TOUCHDOWN PHOENIX !
The pilot extended a warm welcome to the land of the deserts and the city embraced us with a lovely 75 F weather. I was ever so thankful to have sidestepped the bomb cyclones hovering over the east coasts and to be spending the weekend in the southwestern state of Arizona. I had no presumptions about this city other than that I found the name ‘Phoenix’ to be exceptionally gorgeous. Especially, because I drew parallels to the phoenix, named Fawkes, in one of the Harry Potter books. *Nerd much?*
As we picked our bags off the carousel and headed out, I started to imagine this new city to be as red and golden as the plumage of the magnificent bird penciled in my memory.
We picked up our rental car and N was at the wheel whilst I hung my head out the window like a curious puppy. The very first things that I realized on our way to the hotel, was how different the aesthetics of this city was. Throughout our route, the streets were predominantly lined by these ‘plants’ that seemed indigenous to this region.
These ‘plants’ were called Cacti – Cactus for singular! I single-quote them because it was my first experience with these photosynthetic beings and they looked nothing like the plants I’ve seen all my life. They had no leaves, for crying out loud! My revelations aside, there was at least one cactus at every corner and they were surely giving a solid competition to the ‘Starbucks store at every corner’ phenomena! With their imperious presence, I was forced to get used to them. They looked like decorative succulent bowls, methodically placed at every quarter of a mile, welcoming tourists into this city. They were the Queen’s guard of Phoenix, if you will.
We finally reached our room and I couldn’t stop thinking about these plants – so ubiquitous and domineering, yet so compellingly beautiful. It was definitely tickling my fancy. I snoozed the second my head hit the pillow, dreaming about the ensuing weekend.
We woke up to a bright and sunny morning – a day apt for shades and hats and lots and lots of hydration. Our first pitstop was the Saguaro (pronounced Sa-wah-ro) National Park, 100 miles southeast of central Phoenix. I was settled in the passenger seat with my book as is customary, but little did I know that the city was planning otherwise. I was constantly distracted by the aesthetics of the route. The oddly shaped flat plains looked like small towns which brought vistas of memories of the train journeys in India- minus the clickety-clacks of the train wheels against the railroad tracks and intermittent croons of the chai vendors.
The interstate 10 freeway seemed to be running into infinity with occasional pop-ups of hills and cotton fields that looked like a firefly infestation in broad daylight. There were sudden puffs of dust storms, too, that engulfed our car as we drove through it. The roads were fenced with cacti and other smaller shrubs that looked like a green version of tumbleweeds. The more I looked at these cacti, the more they seemed to start looking like people. There were tall ones, stubby ones, some with five limbs, and some that looked like a lotus flower stretching and waking up under the golden orb. I waved my overdramatic cloud of imagination away and continued with my book for the remaining thirty minutes of our journey.
After a bumpy entrance with undulating roads (it reminded me of San Fransisco, to be honest), we arrived at the Saguaro National Park. The roads, needless to say, had cacti overlooking us. I started to feel like an intruder in this land of Cacti overlords, reaching out tall to welcome us into the western region of the Saguaro National Park – A Sonoran Desert Preservation.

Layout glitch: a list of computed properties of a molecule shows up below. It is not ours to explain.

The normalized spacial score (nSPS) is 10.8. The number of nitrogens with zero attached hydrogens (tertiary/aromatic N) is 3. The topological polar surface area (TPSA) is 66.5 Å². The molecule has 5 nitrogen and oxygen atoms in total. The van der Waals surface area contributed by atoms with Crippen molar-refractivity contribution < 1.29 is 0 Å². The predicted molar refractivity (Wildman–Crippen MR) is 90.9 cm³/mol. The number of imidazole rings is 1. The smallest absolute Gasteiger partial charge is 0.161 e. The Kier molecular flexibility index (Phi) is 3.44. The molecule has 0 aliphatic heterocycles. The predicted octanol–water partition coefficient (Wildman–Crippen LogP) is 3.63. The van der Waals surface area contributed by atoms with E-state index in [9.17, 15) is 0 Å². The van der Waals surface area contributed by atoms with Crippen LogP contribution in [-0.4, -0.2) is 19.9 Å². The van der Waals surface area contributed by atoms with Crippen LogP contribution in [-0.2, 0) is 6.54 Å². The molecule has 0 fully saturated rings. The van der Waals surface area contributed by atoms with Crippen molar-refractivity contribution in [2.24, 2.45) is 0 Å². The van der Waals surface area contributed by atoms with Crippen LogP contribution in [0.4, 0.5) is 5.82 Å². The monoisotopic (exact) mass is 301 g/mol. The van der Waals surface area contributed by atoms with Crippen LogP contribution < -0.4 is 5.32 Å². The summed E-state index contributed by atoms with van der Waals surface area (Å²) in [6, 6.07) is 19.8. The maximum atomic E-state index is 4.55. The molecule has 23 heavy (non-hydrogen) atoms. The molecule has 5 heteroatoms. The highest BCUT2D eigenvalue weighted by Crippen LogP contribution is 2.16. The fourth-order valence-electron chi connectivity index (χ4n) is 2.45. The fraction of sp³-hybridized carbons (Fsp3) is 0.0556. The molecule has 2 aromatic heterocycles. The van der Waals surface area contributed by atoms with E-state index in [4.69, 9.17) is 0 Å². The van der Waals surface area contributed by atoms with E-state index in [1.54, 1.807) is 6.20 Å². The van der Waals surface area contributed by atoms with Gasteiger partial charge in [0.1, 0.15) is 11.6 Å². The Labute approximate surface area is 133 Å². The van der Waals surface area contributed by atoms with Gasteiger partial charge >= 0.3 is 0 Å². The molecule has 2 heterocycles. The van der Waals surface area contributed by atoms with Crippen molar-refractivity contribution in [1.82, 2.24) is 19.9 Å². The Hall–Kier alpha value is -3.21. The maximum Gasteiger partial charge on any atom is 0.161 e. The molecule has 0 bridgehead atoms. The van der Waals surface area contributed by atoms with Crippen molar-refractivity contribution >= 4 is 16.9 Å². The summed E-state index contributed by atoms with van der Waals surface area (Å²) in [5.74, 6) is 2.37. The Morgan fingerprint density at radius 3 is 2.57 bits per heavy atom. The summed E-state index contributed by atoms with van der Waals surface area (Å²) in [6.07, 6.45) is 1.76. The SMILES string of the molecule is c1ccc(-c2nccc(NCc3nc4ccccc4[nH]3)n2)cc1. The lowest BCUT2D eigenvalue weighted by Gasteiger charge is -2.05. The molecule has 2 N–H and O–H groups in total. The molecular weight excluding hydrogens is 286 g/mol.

The Saguaro National Park is a kingdom and home to the local Saguaro cacti. Unlike other regions, the Saguaro desert witnesses 5 seasons – the summer is subdivided into fore-summer drought and the monsoon season. There are three main varieties of cacti – the medieval spiked club cacti called Saguaro, the flatter Prickly Pear and a rather deceptively bushy looking Teddy Bear Cholla. The O’odham tribe are one of the indigenous tribes of the Sonoran Desert who are greatly involved in harvesting the saguaro fruit and cholla buds. They also rely on these plants for shelter and sustenance to some extent.
After an informative visual demonstration of this park at the visitor center, we headed out on our trek into this beautifully preserved landscape. There were several trails with different difficulty levels. We challenged ourselves and hiked two of the intermediate level trails. I got a closer look at the cacti that straddled our paths. They were all oddly shaped, human-like to some extent, and had accordion pleats-like features on the outer layer with glistening thorns sprouting outwards. I also learnt later that the O’odham tribe believed the Saguaro cacti to be their ancestors. Not.At.All.Creepy! Hiking and posing for photos and more hiking and more posing was all that we did here. If it’s not obvious enough, I loved the cacti and I wanted to take them all home. There, I said it. All this physical exertion (posing for photographs burns calories – my apple watch seems to think so!) heightened our appetite considerably. After what seemed like years, we were stuffing our faces with some mouth-watering Thai food. Just before we called it a day, we were off to click pictures of/with/against the very touristy hole in the rock, just in time to catch it before the bright star retired to bed.
*Look out for Part 2 of this two-part series
** If you are new to my blog, N is my husband, shortened for convenience and prevention of jargon.